That is why, in our opinion, some States’ bureaucracies desperately want to control NGO.

2. State Bureaucracy: democracy’s degenerative illness?

States, as abstract bodies, cannot operate by themselves. They need to be structured, and for that purpose, together with the creation of the modern State, bureaucracy flourished. Hegel’s Philosophy of Right dedicated considerable efforts to justifying the desirability of a “universal” class of civil servants to provide the organic character of a legal order, the State, sowing the seed that would later grow in Weber’s work, who once wrote that
Experience tends universally to show that the purely bureaucratic type of administrative organization is, from a purely technical point of view, capable of attaining the highest degree of efficiency and is in this sense formally the most rational known means of carrying out imperative control over human beings.11
When Weber wrote his seminal book on the economic and social order, he was impacted by the transformations that were occurring in Russia and, particularly, in Germany at the beginning of the 20th century. He was unable to foresee that the rational-legal machinery that he had so precisely conceptualized would degenerate in his homeland to such an extent that it would be able to bureaucratically control the murder of millions of people, including German citizens, as described by Hannah Arendt.12

However, Weber’s perception of the power of bureaucracies is noteworthy: when asked how those subjected to bureaucratic control could seek to escape from its apparatus, he answered that this would happen “normally” by their establishing an organization of their own, which would be equally subjected to the process of bureaucratization!
Although apparently outrageous, his assertion has found an echo in reality: when a large group of people decide to challenge the apparatus of one State, they create another State; when a small group decides to do so, they create an NGO. Regardless of this, there is an aspect of Weber’s theory that cannot go unnoticed: the undeniable purpose of bureaucracy is control, which is exercised on the basis of knowledge. He makes no reference to any other relevant purpose.

If the purpose of bureaucracy is control, then, in order to avoid its degeneration, it is fundamental to control the controller and this can be done only to the extent that people possess the power to enforce the fulfillment of the “social contract” entered into with the States. It is only possible in democracy and, moreover, in those democratic regimes that have adopted mechanisms of civil participation.

If civil society cannot hold States’ bureaucracies accountable for their decisions, relying on loose controls established by the State itself,13 that control will be nothing more than a formal, fictional and ineffective one, giving room to democracy’s degeneration.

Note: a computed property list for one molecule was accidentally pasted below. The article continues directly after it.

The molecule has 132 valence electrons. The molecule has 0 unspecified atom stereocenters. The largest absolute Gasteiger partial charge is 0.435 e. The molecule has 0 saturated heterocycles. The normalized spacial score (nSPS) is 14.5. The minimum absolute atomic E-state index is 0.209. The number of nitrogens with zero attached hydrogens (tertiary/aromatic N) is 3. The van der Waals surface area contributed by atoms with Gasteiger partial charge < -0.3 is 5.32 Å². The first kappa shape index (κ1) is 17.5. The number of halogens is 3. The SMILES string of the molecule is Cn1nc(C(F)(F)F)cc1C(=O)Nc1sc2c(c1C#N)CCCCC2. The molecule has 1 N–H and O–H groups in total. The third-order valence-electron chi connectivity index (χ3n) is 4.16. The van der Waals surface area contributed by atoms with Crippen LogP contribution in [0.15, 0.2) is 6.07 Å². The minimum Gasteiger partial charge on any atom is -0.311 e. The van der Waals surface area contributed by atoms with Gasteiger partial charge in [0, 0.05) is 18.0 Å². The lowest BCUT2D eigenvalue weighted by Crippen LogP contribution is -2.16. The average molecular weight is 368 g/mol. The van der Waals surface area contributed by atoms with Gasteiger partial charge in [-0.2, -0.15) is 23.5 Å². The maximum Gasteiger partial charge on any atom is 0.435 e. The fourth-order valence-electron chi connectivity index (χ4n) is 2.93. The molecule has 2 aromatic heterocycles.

Schumpeter said that
Revolution need not mean an attempt by a minority to impose its will upon a recalcitrant people; it may mean no more than the removal of obstructions opposed to the will of the people by outworn institutions controlled by groups interested in their preservation.14
3. NGO: an antibiotic against democracy’s degenerative illness?

Democracy has become the political orthodoxy, and some are tempted to say, the political religion of the West.15 But, democracy is a method16 and if it is the only existing remedy to protect the abstract States and respective “social contracts” with their nations against the illnesses caused by self-oriented bureaucracies, then it is important to appraise what instruments are at our disposal. The parliament is the classical antibiotic, but it is losing effectiveness. For that reason, it is important to enhance the performance of the immunological system with a new, fourth generation of “participatory rights.” McDougal and Reisman argued that
The core demand for the availability of genuine individual participation [in public affairs] may be made comprehensively explicit in an overriding policy of inclusivity.17
NGOs have provided evidence that they are structures capable of increasing political density in societies, fostering the plurality of ideas and debate, exercising oversight and monitoring the bureaucracy. As phrased by Lindahl, “who is affected and what is the problem to be solved are matters of substance that require deliberation, yet deliberation cannot kick off without a prior determination of the members and the problem of the deliberative body.”18 If democratic governance requires continuous improvement, then it is necessary to appraise who is making the decisions, a task that necessarily drives our mind back to bureaucracy and its control.

Individualism is a key element in liberal thought. The more individual freedoms a given regime has, the more liberal it is; the more sovereign the people, the more liberal the State. It follows that liberal individualism is expressed in the realm of law in the form of fundamental freedoms and rights and democratic participation in the decision-making processes of public affairs. Hence, to add a fourth building block to Franck’s “right to democratic governance,” it is necessary to remove “obstructions opposed to the will of the people by outworn institutions,” a measure which necessarily takes into account accepting the fact that new antibiotics must be widely used.